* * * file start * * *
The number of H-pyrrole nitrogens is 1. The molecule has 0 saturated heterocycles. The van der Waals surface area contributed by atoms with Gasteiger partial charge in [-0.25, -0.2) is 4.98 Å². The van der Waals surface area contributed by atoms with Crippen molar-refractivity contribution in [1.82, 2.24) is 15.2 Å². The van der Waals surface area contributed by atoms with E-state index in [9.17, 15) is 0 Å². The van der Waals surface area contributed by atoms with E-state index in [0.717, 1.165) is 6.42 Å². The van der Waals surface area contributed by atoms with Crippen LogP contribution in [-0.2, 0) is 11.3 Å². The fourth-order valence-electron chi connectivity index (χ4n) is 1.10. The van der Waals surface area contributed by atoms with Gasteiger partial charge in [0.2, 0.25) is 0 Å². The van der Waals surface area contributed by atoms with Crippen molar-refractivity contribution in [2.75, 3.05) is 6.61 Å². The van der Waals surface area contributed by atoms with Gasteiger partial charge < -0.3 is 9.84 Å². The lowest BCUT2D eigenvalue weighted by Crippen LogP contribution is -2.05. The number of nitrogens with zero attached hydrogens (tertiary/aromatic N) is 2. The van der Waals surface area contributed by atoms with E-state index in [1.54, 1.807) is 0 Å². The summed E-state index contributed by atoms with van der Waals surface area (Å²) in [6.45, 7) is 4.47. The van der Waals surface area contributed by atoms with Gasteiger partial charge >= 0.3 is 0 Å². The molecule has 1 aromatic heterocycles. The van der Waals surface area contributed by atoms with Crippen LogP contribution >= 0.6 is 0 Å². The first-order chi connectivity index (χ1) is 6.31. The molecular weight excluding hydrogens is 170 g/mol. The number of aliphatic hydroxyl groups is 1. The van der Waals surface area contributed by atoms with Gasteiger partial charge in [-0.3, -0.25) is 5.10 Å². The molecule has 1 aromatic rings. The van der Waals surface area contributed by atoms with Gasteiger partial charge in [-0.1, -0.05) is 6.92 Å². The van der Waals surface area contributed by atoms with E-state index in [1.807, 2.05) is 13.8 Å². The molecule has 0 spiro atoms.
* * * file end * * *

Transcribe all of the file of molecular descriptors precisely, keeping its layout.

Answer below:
The number of H-pyrrole nitrogens is 1. The molecule has 0 saturated heterocycles. The van der Waals surface area contributed by atoms with Gasteiger partial charge in [-0.25, -0.2) is 4.98 Å². The van der Waals surface area contributed by atoms with Crippen molar-refractivity contribution in [1.82, 2.24) is 15.2 Å². The van der Waals surface area contributed by atoms with E-state index in [9.17, 15) is 0 Å². The van der Waals surface area contributed by atoms with E-state index in [0.717, 1.165) is 6.42 Å². The van der Waals surface area contributed by atoms with Crippen LogP contribution in [-0.2, 0) is 11.3 Å². The fourth-order valence-electron chi connectivity index (χ4n) is 1.10. The van der Waals surface area contributed by atoms with Gasteiger partial charge in [0.2, 0.25) is 0 Å². The van der Waals surface area contributed by atoms with Crippen molar-refractivity contribution in [2.75, 3.05) is 6.61 Å². The van der Waals surface area contributed by atoms with Gasteiger partial charge < -0.3 is 9.84 Å². The lowest BCUT2D eigenvalue weighted by Crippen LogP contribution is -2.05. The number of nitrogens with zero attached hydrogens (tertiary/aromatic N) is 2. The van der Waals surface area contributed by atoms with E-state index in [1.54, 1.807) is 0 Å². The summed E-state index contributed by atoms with van der Waals surface area (Å²) in [6.45, 7) is 4.47. The van der Waals surface area contributed by atoms with Gasteiger partial charge >= 0.3 is 0 Å². The molecule has 1 aromatic heterocycles. The van der Waals surface area contributed by atoms with Crippen LogP contribution >= 0.6 is 0 Å². The first-order chi connectivity index (χ1) is 6.31. The molecular weight excluding hydrogens is 170 g/mol. The number of aliphatic hydroxyl groups is 1. The van der Waals surface area contributed by atoms with Gasteiger partial charge in [-0.3, -0.25) is 5.10 Å². The molecule has 1 aromatic rings. The van der Waals surface area contributed by atoms with Gasteiger partial charge in [-0.1, -0.05) is 6.92 Å². The van der Waals surface area contributed by atoms with E-state index in [1.807, 2.05) is 13.8 Å². The molecule has 0 spiro atoms.